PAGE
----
Tarzan Triumphs


1942 brought a sizable change to life in the Great Encarpment as Sol Lesser (who had previous produced rival Tarzan movies for Twentieth Century Fox) managed to sway Johnny Weissmuller to swing his barrel-chested version of the titular ape man over from Metro-Goldwyn-Mayer to RKO Pictures. He didn’t come alone, however, as joining him in his new home was Johnny Sheffield as Boy and even the chimp who portrayed Cheeta, but regrettably Maureen O’Hara’s Jane couldn’t make the switch due to the actress being a contract player with the former studio (so, wait… Cheeta technically had a better agent?).
The result of this bout of Hollywood chicanery was Tarzan Triumphs, an above average sliver of typical jungle escapades that smartly guaranteed success by pitting the Lord of the Apes against his most nefarious antagonists yet. The friggin’ Nazis!


While World War II rages around the globe, Tarzan is content to chill in his tree house and pine of over Jane who, due to the aforementioned lack of availability of actress Maureen O’Hara, has been written out of the script thanks to a trip to London to visit her sick mother. But as he spends his days swimming, raising Boy and keeping Cheeta in line when she’s acting the prick (a full time job in in itself, I’d imagine), the Third Reich has already set its monocled eyes on Africa as a way to scavenge raw materials in order to help the war effort back in the motherland.
However, as Germany unleashes a small force paratroopers into Tarzan’s kingdom, both he and Boy meet Zandra, the princess of the lost city of Palandrya, after one of Boy’s playful antics predictably almost causes him to be killed instantly. However, Palandrya ends up being the exact target the Nazis hope to conquer (so much for being a lost city, eh?) and after her brother is slain, Zandra flees to Tarzan as the nefarious Colonal Von Reich (subtle) subjects her people to an exhausting regimen of slavery and firing squads. However, it seems that the war is closer to Tarzan than even he realises as he’s unknowingly taken in the wounded Lieutenant Schmidt, while being completely ignorant to his allegiances and worse yet, he has a radio that he’s hoping to call reinforcements on once his fellow troops turn Palandrya into a landing field.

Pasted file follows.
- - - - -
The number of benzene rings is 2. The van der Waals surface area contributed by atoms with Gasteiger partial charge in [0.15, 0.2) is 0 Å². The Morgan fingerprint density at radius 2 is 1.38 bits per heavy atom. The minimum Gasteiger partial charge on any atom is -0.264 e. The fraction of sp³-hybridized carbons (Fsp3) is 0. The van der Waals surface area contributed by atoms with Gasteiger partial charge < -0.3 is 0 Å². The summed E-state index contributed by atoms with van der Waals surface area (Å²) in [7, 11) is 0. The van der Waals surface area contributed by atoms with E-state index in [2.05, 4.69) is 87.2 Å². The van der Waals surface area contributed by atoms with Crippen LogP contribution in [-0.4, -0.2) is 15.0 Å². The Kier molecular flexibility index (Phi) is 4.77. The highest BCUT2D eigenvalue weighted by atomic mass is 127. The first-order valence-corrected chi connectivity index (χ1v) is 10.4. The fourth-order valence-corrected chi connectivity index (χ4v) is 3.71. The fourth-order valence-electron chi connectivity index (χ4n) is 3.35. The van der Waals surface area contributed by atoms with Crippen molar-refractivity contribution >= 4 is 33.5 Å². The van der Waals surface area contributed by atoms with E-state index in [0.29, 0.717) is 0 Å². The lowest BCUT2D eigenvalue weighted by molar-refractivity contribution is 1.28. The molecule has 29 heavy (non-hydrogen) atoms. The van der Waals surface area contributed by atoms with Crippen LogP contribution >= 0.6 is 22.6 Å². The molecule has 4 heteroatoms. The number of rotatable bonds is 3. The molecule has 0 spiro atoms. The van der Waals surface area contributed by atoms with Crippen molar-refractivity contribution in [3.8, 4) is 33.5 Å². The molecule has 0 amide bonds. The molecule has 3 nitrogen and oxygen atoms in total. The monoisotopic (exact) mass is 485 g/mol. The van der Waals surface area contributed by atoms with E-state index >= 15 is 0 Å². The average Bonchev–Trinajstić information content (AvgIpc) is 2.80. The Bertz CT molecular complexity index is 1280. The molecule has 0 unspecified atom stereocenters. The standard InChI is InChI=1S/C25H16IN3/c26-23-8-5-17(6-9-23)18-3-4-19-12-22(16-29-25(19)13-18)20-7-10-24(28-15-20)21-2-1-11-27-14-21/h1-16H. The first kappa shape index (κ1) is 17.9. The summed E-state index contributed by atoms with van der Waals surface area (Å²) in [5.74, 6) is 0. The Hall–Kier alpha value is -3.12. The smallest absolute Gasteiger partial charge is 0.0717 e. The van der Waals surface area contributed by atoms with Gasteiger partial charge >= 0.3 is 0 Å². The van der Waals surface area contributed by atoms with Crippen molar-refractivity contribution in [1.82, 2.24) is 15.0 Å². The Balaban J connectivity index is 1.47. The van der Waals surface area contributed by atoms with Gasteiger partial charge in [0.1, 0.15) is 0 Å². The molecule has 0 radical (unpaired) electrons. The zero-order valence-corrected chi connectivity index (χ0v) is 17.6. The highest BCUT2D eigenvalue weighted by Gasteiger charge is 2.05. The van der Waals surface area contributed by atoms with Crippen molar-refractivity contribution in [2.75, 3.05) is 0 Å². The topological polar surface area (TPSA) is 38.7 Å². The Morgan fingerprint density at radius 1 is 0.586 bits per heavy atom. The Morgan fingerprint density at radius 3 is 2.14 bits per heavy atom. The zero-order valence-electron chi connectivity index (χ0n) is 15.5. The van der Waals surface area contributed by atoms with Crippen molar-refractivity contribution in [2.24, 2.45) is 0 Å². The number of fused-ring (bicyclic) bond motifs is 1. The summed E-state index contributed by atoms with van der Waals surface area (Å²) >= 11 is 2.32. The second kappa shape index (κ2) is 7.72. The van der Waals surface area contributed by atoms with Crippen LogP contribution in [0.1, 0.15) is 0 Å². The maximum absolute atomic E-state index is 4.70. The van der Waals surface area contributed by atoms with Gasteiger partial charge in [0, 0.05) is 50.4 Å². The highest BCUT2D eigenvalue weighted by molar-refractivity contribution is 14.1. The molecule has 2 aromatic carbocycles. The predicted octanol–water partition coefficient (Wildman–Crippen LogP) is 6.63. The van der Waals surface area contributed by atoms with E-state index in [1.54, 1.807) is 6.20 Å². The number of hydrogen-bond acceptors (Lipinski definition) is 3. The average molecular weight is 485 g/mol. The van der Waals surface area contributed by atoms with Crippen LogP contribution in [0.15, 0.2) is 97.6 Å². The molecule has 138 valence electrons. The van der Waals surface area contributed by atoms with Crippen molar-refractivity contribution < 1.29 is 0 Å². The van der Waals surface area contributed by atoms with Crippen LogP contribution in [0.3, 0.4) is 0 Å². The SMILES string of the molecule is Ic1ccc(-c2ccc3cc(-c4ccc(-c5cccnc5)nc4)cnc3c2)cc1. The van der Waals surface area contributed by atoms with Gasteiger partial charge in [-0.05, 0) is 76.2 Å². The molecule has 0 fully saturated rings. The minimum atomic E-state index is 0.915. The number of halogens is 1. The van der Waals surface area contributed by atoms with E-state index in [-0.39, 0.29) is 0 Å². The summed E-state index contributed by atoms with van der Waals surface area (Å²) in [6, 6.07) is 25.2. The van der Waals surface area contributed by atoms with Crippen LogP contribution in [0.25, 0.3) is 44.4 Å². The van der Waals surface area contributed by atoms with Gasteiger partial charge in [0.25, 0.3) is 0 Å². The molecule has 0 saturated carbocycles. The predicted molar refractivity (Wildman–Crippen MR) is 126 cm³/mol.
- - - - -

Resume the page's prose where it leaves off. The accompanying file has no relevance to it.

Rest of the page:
While Schmidt desperately tries to get a vital component back from a predictably mischievous Cheeta, Tarzan eventually learns from Zandra exactly what the Nazi presence in his kingdom will mean and finally enters the fray to inflict a jungle blitzkrieg on the jack-booted invaders, but can he emerge victorious when the kidnap-prone Boy is in the vicinity?


The established cast jumping over to RKO Pictures ends up being something of a trade-off despite the majority of them being somewhat invisible to the naked eye. If you didn’t know that the gang had switched studios you’d be none the wiser and to be fair, it proved to yield far more pros than it does cons with the only true negative point being the lack of O’Hara’s iconic portrayal of Jane. However, even this is bluntly ironed over as the character’s absence is explained away as mercy mission to London and her presence is still felt into the form of letters read to Tarzan by Boy. However, while its nice they kept the role open, it’s a little awkward how hard the movie tries to shoehorn Frances Gifford’s Zandra into her role. In fact, a scene where Boy convinces her to dress up in Jane’s clothes and cook Tarzan breakfast in order to convince him to fight the Nazis not only comes across as downright creepy, it seems like Tarzan’s son is actively campaigning for him to cheat on his absent jungle wife.